You won’t believe some of these ads.
By Taya Coates | Contributing Writer
Remember the 2017 Pepsi ad with Kendall Jenner that completely fell flat? The clip culminated in a scene where Jenner handing an officer a Pepsi can brought peace to a police protest. This was not only offensive in the nature that it disregarded the reason for the real-world protests, but also because a white woman was painted as the hero in relation to the issue. Many went to social media to display their disgust for the ad, causing it to be a trending topic for weeks. Three years later, people still reference the ad tweeting things like, “we let Kendall Jenner live down that Pepsi commercial way too quickly” by user @bopplesnoots on August 31. Since this incident, companies have strayed away from publically commenting on Black Lives Matter and police brutality in fear of handling it wrong. With its Colin Kaepernick campaign, Nike has been the sole standout in showing support in an impactful and respectful way.
In August, an image emerged on social media of a drumstick producing a Black Power fist shadow. Appearing to be a meme or a satire post, the ad stunned viewers. Many social media users vocalized they were unsurprised to learn that Kentucky Fried Chicken was the culprit, but shocked to discover that it was the Trinidad and Tobago Instagram account responsible for the post. Some users came to the branch’s defense, stating that it was just the country’s sense of humor. Humorous to those who made it or not, this is incredibly insensitive to the Black Lives Matter movement. The Black fist has been a symbol of Black unity and resistance since the Black Panthers popularized it in the ’60s. To take this image and put it behind the picture of one of the most mindless stereotypes about Black people is unthinkable. The mockery of the hard work that is being done to change the culture in the U.S. reveals a larger problem in the Black community. How can we, as a people, move forward when we are still promoting and affirming our own negative stereotypes? The organization did release a lackluster apology on Instagram, saying, “Our intention was to support and recognize the importance of this historically significant event…Clearly we got it wrong, and we want to unreservedly apologize for the offense caused”.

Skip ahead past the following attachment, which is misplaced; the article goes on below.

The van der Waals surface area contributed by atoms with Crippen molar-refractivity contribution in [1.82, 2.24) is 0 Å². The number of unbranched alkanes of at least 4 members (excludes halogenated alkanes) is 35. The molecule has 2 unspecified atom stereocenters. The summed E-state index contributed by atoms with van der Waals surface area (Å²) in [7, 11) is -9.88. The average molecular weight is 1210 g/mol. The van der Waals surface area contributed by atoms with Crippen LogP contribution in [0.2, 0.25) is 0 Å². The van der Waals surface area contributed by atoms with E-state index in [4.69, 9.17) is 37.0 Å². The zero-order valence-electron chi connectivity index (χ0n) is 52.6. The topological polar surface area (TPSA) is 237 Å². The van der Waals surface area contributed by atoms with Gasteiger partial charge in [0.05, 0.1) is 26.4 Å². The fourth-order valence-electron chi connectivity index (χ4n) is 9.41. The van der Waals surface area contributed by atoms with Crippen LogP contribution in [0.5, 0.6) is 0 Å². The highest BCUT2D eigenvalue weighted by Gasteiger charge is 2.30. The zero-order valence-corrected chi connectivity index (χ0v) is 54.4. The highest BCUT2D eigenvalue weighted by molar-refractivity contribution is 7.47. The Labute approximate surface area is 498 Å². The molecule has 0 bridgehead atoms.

On June 2, Instagram was flooded with Black squares captioned with the hashtag “#Blacklivesmatter” with an occasional black heart emoji or fist. In a mere few hours, the movement spread from the average personal account to every large brand you can think of. Many brands posted the Black square and said nothing else. These empty posts led to a nationwide conversation about performative activism online. As a result, many brands stepped up to the plate to propose internal changes. Nordstrom is an example of this use of the black square productively. Before posting the plain black square they posted a lengthy statement beginning, “This is a painful time for our country and for us. The events going on around all of us are heartbreaking, and we want to share a few thoughts with you in this open letter to our employees. -Pete & Erik Nordstrom”. The team also dedicated several posts on their feed rather than just one to ensure that all followers were exposed to information about Black Lives Matter. Almost two months later, on August 25, Nordstrom followed up with another black square post. This time, the company outlined its pillars and plans to make actual changes within the company. The luxury department store chain is a perfect example of a company staying “on trend” with their followers while posting meaningful content. No doubt, commenting on Black Lives Matter is a slippery slope for companies today. One wrong move can jeopardize the reputation and sales of a company for a long time. But when the movement is addressed with a little authenticity and heart, everyone’s goals can be met.